The third generation in the Ace line makes some improvements on its predecessor: the monochrome POLED screen is brighter and easier to read, you can set bedtime reminders, and the battery life has been boosted from “up to five days” to “up to eight days”.

There’s no GPS or heart-rate monitoring (despite the presence of a sensor on the back on the device), but there’s plenty of features to like about the Ace 3: most notably the ability to set targets for steps, “active minutes” and sleep. It’s simple, affordable and easy-to-use, making it the perfect choice for little ones, helping them to develop healthy habits.

Read our full Fitbit Ace 3 review

Key specs – Screen type: Monochrome OLED; Battery life: 8 days; Replaceable strap: Yes; GPS: No; Heart rate: No; Altimeter: No

10. Fitbit Sense 2: Buy the Fitbit Sense instead

Price when reviewed: £180 | Check price at Fitbit

Fitbit Sense 2Usually, when a company releases a successor to an older model, upgrades are made to improve on the first one. However, in this instance, Fitbit has missed the mark.

The Sense 2 is a good-looking watch, and in its defence, comes equipped with some handy new features. One of these is the addition of Google integration, allowing access to Google Maps and Google Pay, something that the original Sense previously lacked.

The other is the new physical button – a step up from the capacitive sensor on its predecessor. But with those upgrades, come a handful of downgrades. Downloading third-party software via the App Gallery is no longer supported, internal storage cannot be used for music, and controlling on-phone audio via music control is out the window, too. There’s no longer built-in Wi-Fi, meaning firmware updates are delivered slowly via Bluetooth, and the GPS accuracy is below par.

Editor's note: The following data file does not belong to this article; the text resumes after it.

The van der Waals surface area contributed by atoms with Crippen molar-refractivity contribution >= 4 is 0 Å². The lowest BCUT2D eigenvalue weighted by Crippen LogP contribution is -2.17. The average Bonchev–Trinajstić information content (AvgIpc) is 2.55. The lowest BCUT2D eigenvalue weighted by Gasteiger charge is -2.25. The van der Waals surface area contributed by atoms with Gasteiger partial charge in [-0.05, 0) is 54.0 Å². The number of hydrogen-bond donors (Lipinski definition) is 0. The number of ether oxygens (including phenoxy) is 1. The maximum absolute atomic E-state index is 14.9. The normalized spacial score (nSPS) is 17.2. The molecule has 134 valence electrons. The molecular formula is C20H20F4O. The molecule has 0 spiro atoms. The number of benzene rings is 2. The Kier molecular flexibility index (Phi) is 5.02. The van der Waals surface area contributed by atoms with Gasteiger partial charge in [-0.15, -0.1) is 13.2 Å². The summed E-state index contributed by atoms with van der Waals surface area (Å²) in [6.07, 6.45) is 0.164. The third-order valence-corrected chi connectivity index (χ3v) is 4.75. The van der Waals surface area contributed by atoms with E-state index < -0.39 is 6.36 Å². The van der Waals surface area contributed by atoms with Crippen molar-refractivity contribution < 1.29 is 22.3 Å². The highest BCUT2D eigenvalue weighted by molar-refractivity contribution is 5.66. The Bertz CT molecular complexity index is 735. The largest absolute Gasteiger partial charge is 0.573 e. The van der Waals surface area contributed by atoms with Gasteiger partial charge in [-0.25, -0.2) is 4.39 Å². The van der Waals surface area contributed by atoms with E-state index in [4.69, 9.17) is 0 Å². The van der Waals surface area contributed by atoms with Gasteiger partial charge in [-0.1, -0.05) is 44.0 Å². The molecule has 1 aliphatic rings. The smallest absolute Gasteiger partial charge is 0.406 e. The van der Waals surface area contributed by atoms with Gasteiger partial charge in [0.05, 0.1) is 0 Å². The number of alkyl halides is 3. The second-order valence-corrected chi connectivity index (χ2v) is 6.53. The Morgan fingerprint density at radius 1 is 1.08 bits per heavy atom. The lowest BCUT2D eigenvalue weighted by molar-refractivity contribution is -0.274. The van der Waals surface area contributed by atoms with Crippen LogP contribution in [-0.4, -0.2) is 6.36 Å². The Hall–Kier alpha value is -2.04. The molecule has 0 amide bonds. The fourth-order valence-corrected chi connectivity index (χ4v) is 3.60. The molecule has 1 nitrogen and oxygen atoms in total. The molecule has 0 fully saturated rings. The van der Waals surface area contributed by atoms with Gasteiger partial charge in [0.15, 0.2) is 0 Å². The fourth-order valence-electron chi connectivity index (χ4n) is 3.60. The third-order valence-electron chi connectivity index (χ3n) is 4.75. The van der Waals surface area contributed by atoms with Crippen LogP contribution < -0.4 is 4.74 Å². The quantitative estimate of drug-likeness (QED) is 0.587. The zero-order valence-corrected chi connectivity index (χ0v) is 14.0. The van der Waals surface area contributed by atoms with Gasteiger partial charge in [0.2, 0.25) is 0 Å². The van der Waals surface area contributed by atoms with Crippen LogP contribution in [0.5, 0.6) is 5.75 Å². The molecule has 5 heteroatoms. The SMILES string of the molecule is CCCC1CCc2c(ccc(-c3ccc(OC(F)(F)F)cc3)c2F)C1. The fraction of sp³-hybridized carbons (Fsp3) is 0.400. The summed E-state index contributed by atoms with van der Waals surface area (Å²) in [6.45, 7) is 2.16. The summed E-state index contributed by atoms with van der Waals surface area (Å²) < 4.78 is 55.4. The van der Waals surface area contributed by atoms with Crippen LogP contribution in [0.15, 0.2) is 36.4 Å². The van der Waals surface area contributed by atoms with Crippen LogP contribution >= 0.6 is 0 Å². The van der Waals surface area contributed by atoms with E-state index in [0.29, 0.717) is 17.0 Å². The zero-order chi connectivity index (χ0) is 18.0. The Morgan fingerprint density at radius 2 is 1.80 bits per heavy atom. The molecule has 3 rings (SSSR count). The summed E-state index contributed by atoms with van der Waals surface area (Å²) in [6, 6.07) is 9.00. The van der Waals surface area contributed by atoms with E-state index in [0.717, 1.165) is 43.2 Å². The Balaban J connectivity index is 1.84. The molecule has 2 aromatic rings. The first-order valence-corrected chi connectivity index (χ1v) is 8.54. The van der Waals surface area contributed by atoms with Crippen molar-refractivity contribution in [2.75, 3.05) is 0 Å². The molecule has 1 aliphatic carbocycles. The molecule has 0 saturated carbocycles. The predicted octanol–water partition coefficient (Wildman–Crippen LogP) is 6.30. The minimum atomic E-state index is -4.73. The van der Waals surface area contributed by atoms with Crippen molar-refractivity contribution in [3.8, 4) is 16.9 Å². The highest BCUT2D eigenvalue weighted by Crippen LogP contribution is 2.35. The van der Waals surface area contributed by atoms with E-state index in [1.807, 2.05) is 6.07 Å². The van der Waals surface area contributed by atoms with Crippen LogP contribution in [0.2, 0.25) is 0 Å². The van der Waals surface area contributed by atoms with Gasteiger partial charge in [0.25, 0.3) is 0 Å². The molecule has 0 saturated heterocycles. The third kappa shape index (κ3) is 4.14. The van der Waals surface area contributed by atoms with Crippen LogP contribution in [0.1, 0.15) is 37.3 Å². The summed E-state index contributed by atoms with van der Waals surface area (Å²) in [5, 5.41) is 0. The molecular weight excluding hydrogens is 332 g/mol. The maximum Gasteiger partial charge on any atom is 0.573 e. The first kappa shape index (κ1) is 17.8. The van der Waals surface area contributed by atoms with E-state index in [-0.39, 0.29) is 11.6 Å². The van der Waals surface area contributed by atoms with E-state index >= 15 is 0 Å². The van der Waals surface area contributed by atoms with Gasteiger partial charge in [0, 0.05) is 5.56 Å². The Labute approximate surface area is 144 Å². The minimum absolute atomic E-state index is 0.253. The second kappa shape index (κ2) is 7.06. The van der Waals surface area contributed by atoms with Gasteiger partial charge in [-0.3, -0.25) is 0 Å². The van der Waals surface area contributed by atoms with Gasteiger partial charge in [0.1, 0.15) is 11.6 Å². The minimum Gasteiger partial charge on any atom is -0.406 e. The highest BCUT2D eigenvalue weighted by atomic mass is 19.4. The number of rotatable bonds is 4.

The watch’s new continuous electrodermal activity (EDA) measurement is worth having, but it can’t make up for the Sense 2’s deficiencies. It’s for these reasons that we cannot recommend it over the original Fitbit Sense, which, in the words of our expert is: “undeniably better value”.

Read our full Fitbit Sense 2 review

Key specs – Screen type: Colour AMOLED; Battery life: Six days and up; Replaceable strap: Yes; GPS: Yes; Heart rate: Yes; Altimeter: Yes

Check price at Fitbit

11. Fitbit Versa 4: A stripped-down version of its former self

Price when reviewed: £160 | Check price at Fitbit

Fitbit Versa 4

The Versa 4 is another anti-climatic upgrade from Fitbit. The smartwatch has seen some beneficial improvements, but the unnecessary removal of key features lets it down.

It still maintains built-in GPS, heart rate, sleep, stress and blood oxygen monitoring – which in itself makes it a handy choice for the causal fitness goer. And, the new addition of 40 tracked exercises in contrast to the previous 20 is a nice touch, especially for A to B activities, like running, cycling and kayaking.

However, the Versa 4, ultimately, is a stripped-back version of its predecessor. You can no longer use the internal storage for music, the Wi-Fi has been disabled and the downloading of third-party apps is no longer an option, leaving you only with Fitbit’s pre-downloaded choices.  On top of that, the GPS performance leaves a lot to be desired, providing inaccurate readings and lacking consistency.

If you’re happy to keep it simple, the Versa 4 is a good-looking smartwatch that covers most of the basics. But for the reasons outlined above, we can’t recommend it over the Versa 3 while it remains available.

Read our full Fitbit Versa 4 review 

Key specs – Screen type: Colour AMOLED; Battery life: Six days and up; Replaceable strap: Yes; GPS: Yes; Heart rate: Yes; Altimeter: Yes

Check price at Fitbit